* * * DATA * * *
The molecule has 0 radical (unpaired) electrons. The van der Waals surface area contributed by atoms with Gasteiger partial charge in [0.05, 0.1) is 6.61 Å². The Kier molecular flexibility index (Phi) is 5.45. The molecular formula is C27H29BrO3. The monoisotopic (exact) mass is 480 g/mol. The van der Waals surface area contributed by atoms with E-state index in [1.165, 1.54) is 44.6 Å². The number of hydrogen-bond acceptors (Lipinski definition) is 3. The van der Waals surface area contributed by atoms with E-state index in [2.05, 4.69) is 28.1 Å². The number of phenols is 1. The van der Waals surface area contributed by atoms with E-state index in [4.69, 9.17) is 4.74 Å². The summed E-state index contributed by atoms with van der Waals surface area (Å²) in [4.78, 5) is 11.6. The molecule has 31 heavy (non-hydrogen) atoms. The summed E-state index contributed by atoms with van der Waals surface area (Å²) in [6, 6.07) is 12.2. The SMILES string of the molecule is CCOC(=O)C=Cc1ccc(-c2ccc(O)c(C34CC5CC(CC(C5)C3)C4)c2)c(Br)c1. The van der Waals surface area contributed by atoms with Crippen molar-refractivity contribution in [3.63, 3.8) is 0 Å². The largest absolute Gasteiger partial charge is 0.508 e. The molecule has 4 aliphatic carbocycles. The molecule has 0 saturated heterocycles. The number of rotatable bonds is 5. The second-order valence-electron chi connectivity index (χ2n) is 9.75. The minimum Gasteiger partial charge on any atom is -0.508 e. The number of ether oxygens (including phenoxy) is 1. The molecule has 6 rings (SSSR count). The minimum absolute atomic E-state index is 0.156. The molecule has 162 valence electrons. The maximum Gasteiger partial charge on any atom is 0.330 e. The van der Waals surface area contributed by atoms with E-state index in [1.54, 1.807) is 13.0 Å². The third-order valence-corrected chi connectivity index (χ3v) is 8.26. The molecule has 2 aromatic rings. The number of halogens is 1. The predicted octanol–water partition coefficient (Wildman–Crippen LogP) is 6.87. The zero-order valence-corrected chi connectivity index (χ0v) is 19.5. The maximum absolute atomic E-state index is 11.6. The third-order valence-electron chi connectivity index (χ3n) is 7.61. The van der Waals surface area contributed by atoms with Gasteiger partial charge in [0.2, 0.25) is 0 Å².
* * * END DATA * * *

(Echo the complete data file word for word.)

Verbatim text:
The molecule has 0 radical (unpaired) electrons. The van der Waals surface area contributed by atoms with Gasteiger partial charge in [0.05, 0.1) is 6.61 Å². The Kier molecular flexibility index (Phi) is 5.45. The molecular formula is C27H29BrO3. The monoisotopic (exact) mass is 480 g/mol. The van der Waals surface area contributed by atoms with E-state index in [1.165, 1.54) is 44.6 Å². The number of hydrogen-bond acceptors (Lipinski definition) is 3. The van der Waals surface area contributed by atoms with E-state index in [2.05, 4.69) is 28.1 Å². The number of phenols is 1. The van der Waals surface area contributed by atoms with E-state index in [4.69, 9.17) is 4.74 Å². The summed E-state index contributed by atoms with van der Waals surface area (Å²) in [4.78, 5) is 11.6. The molecule has 31 heavy (non-hydrogen) atoms. The summed E-state index contributed by atoms with van der Waals surface area (Å²) in [6, 6.07) is 12.2. The SMILES string of the molecule is CCOC(=O)C=Cc1ccc(-c2ccc(O)c(C34CC5CC(CC(C5)C3)C4)c2)c(Br)c1. The van der Waals surface area contributed by atoms with Crippen molar-refractivity contribution in [3.63, 3.8) is 0 Å². The largest absolute Gasteiger partial charge is 0.508 e. The molecule has 4 aliphatic carbocycles. The molecule has 0 saturated heterocycles. The number of rotatable bonds is 5. The second-order valence-electron chi connectivity index (χ2n) is 9.75. The minimum Gasteiger partial charge on any atom is -0.508 e. The number of ether oxygens (including phenoxy) is 1. The molecule has 6 rings (SSSR count). The minimum absolute atomic E-state index is 0.156. The molecule has 162 valence electrons. The maximum Gasteiger partial charge on any atom is 0.330 e. The van der Waals surface area contributed by atoms with E-state index in [1.54, 1.807) is 13.0 Å². The third-order valence-corrected chi connectivity index (χ3v) is 8.26. The molecule has 2 aromatic rings. The number of halogens is 1. The predicted octanol–water partition coefficient (Wildman–Crippen LogP) is 6.87. The zero-order valence-corrected chi connectivity index (χ0v) is 19.5. The maximum absolute atomic E-state index is 11.6. The third-order valence-electron chi connectivity index (χ3n) is 7.61. The van der Waals surface area contributed by atoms with Gasteiger partial charge in [0.2, 0.25) is 0 Å².